1. Breaking a Post Down into a List In case you don’t remember, I wrote a post not too long ago about why the masses enjoy lists so much. That was obviously a sarcastic article, but the basic principle that people like lists is true. Lists are concise, they keep the writer on point which in turn helps readers follow along much more easily, and they can be skimmed and dissected. If you doubt the power of lists even for a second, you should head over to the king of lists’ blog and check out how effective they are. Darren is a great blogger, and he embraces the list more than anyone I know. You should also keep in mind that there are emerging more and more list aggregators that serve the sole purpose of linking to list posts (example). Usually these automated sites are worthless for authority links, but

  • Posted on 2012/12/30 20:00

    Description: An encoded javascript (or a redirection to it) was detected, leading browsers to the Blackhole Exploit kit (v1.x). It attempts to exploit the browser of anyone visiting the site using a combination of multiple vulnerabilities (Java, Adobe PDF, Flash and others). This is one of the most common type of malware we are seeing on web sites lately (2012/Mar). Note that any PHP, JS or .htaccess could be compromised by this type of malware. Affecting: Any web site. Often on outdated WordPress, Joomla and osCommerce sites.   Tech Note:  We have been dealing with this malware spreading onto our Shared-hosting WordPress sites.  After discovering this has spread through a end-user, we were able to pinpoint the cause.  We have since "Hardened" most of our WordPress installations since September 2012.  We still see the spread of this malware through the use of JavaScript holes within plug-ins. Part of preventing this malware from spreading onto your site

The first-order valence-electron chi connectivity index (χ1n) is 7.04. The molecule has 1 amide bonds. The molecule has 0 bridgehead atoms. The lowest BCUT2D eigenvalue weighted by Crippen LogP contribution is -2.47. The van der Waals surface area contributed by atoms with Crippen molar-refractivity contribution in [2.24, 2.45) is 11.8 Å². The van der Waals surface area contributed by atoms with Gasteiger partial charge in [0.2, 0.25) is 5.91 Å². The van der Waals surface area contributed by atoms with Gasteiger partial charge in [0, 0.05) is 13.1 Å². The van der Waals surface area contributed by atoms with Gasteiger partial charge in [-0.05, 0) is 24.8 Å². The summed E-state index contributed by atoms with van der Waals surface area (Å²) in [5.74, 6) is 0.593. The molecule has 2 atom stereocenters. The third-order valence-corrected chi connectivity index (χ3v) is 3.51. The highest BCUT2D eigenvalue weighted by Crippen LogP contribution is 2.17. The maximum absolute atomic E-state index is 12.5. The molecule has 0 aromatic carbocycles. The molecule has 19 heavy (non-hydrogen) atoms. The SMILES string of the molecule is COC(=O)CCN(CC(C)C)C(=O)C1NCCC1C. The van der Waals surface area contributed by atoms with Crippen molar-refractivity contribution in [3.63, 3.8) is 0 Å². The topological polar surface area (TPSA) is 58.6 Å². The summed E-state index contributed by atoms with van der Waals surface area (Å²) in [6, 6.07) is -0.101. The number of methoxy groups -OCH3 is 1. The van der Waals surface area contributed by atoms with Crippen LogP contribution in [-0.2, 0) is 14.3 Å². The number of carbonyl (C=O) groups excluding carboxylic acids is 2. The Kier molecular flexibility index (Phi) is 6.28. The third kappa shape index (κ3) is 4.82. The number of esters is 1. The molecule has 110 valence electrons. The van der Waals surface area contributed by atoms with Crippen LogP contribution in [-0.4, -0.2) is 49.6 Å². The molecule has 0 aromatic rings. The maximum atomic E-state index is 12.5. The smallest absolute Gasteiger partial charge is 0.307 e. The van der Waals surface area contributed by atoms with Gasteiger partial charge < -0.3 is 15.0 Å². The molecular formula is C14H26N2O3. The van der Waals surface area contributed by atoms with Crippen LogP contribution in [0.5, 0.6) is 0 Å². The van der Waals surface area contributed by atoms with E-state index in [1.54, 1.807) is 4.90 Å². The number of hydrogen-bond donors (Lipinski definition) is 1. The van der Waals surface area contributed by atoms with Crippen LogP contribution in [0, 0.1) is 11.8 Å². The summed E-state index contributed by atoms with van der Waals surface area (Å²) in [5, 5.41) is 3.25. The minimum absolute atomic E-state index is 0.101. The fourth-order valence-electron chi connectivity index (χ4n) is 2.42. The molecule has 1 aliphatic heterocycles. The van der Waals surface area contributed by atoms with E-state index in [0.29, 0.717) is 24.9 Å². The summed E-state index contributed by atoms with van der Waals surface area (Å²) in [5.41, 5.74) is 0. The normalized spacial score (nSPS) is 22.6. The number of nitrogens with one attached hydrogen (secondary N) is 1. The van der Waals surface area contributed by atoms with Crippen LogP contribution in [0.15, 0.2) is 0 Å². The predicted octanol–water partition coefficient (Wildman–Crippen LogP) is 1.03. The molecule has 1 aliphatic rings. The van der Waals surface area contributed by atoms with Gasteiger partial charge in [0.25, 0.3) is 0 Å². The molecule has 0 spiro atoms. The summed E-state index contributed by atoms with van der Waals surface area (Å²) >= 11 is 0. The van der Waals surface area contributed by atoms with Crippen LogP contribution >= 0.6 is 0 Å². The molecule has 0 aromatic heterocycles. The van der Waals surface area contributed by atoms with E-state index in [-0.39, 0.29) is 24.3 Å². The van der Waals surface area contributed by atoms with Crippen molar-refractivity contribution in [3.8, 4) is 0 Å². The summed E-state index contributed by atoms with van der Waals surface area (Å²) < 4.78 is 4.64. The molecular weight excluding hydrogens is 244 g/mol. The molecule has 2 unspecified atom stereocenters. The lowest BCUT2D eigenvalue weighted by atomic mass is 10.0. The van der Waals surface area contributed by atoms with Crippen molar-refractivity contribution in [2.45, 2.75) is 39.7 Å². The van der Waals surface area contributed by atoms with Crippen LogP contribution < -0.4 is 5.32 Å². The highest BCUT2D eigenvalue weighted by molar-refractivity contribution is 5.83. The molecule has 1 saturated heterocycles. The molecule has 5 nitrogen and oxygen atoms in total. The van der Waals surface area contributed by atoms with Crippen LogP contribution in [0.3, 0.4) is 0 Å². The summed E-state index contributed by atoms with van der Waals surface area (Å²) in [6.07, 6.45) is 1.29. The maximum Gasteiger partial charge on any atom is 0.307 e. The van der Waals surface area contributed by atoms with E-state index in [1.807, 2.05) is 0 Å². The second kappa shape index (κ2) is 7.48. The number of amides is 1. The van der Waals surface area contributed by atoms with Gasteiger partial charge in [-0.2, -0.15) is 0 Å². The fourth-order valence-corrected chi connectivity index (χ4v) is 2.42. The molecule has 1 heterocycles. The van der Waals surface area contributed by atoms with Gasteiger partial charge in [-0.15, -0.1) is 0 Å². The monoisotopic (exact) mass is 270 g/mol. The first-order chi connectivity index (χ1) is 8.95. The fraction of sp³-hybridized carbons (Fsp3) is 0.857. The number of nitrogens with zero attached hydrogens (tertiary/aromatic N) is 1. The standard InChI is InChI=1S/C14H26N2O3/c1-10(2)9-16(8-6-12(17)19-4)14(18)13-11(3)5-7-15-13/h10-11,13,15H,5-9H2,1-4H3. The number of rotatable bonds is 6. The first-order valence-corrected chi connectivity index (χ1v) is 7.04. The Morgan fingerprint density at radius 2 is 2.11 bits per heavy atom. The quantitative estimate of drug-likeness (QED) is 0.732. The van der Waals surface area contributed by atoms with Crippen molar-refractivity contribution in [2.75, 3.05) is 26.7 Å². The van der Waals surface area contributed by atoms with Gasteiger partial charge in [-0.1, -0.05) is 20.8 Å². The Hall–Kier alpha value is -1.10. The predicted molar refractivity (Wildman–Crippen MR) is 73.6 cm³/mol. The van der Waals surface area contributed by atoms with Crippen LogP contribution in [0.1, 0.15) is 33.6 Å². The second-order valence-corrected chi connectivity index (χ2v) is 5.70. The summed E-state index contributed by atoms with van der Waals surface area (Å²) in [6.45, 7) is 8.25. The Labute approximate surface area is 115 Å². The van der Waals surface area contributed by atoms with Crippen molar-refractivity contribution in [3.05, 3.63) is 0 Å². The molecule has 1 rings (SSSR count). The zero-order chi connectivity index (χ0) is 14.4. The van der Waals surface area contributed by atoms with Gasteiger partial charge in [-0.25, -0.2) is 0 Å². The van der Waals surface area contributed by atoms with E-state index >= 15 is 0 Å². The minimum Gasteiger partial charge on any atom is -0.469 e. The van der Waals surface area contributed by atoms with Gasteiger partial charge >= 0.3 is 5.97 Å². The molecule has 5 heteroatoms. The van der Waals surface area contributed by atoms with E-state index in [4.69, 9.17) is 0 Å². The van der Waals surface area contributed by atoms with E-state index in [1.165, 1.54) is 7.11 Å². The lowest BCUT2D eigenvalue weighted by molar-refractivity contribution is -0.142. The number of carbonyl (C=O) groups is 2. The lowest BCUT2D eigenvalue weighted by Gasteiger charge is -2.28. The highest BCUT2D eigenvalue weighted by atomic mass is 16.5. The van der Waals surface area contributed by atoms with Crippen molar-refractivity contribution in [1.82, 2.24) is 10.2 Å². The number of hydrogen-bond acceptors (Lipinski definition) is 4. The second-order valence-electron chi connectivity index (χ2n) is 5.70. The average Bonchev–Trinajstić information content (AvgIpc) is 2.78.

• Posted on 2012/12/30 14:01

    As an official patch is yet to become available, Microsoft has released a temporary Fix-it tool to close a critical security hole in its Internet Explorer web browser. According to a blog post by Yunsun Wee, Trustworthy Computing Director at Microsoft, the company plans to distribute a cumulative update to address the vulnerability through Windows Update on Friday 21 September. As the flaw is already being actively exploited by cyber criminals to infect computers with malware, all users that rely on Internet Explorer are advised not to wait for the patch to be released and to use the Fix-it solution to protect their systems as soon as possible. Alternatively, users can of course simply switch to an alternative web browser, as recommended by Germany's Federal Office for Information Security (BSI) earlier this week. The problem affects versions 6 to 9 of Internet Explorer on all currently supported versions of Windows; IE

  • Posted on 2012/12/30 12:30